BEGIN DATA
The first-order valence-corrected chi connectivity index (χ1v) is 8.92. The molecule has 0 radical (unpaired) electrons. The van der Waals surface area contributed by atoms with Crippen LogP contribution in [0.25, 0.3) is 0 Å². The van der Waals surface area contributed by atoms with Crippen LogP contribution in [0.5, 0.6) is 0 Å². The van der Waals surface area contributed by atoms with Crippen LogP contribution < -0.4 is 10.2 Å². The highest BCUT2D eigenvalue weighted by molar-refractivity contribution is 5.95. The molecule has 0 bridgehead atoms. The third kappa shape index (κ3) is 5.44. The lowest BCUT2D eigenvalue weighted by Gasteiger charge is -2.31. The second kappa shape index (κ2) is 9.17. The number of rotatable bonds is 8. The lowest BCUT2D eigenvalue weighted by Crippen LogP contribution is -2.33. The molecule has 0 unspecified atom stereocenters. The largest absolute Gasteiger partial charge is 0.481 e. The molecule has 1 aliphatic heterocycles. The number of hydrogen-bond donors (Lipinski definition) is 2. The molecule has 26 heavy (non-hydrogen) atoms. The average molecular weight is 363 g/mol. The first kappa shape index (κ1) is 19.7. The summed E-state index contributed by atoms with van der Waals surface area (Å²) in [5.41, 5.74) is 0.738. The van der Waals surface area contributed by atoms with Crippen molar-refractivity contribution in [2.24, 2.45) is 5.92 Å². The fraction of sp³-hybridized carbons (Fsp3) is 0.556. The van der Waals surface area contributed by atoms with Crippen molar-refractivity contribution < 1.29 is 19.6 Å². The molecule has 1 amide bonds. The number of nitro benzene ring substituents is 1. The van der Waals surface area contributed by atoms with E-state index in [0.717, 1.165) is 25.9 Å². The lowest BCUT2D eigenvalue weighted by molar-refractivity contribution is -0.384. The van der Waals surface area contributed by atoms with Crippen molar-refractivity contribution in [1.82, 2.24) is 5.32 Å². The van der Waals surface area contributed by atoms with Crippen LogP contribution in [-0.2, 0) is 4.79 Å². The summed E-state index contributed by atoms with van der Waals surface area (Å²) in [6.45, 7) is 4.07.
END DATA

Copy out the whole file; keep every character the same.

The first-order valence-corrected chi connectivity index (χ1v) is 8.92. The molecule has 0 radical (unpaired) electrons. The van der Waals surface area contributed by atoms with Crippen LogP contribution in [0.25, 0.3) is 0 Å². The van der Waals surface area contributed by atoms with Crippen LogP contribution in [0.5, 0.6) is 0 Å². The van der Waals surface area contributed by atoms with Crippen LogP contribution < -0.4 is 10.2 Å². The highest BCUT2D eigenvalue weighted by molar-refractivity contribution is 5.95. The molecule has 0 bridgehead atoms. The third kappa shape index (κ3) is 5.44. The lowest BCUT2D eigenvalue weighted by Gasteiger charge is -2.31. The second kappa shape index (κ2) is 9.17. The number of rotatable bonds is 8. The lowest BCUT2D eigenvalue weighted by Crippen LogP contribution is -2.33. The molecule has 0 unspecified atom stereocenters. The largest absolute Gasteiger partial charge is 0.481 e. The molecule has 1 aliphatic heterocycles. The number of hydrogen-bond donors (Lipinski definition) is 2. The molecule has 26 heavy (non-hydrogen) atoms. The average molecular weight is 363 g/mol. The first kappa shape index (κ1) is 19.7. The summed E-state index contributed by atoms with van der Waals surface area (Å²) in [5.41, 5.74) is 0.738. The van der Waals surface area contributed by atoms with Crippen molar-refractivity contribution in [2.24, 2.45) is 5.92 Å². The fraction of sp³-hybridized carbons (Fsp3) is 0.556. The van der Waals surface area contributed by atoms with Crippen molar-refractivity contribution < 1.29 is 19.6 Å². The molecule has 1 amide bonds. The number of nitro benzene ring substituents is 1. The van der Waals surface area contributed by atoms with E-state index in [0.717, 1.165) is 25.9 Å². The lowest BCUT2D eigenvalue weighted by molar-refractivity contribution is -0.384. The van der Waals surface area contributed by atoms with Crippen molar-refractivity contribution in [1.82, 2.24) is 5.32 Å². The van der Waals surface area contributed by atoms with Crippen LogP contribution in [-0.2, 0) is 4.79 Å². The summed E-state index contributed by atoms with van der Waals surface area (Å²) in [6.45, 7) is 4.07.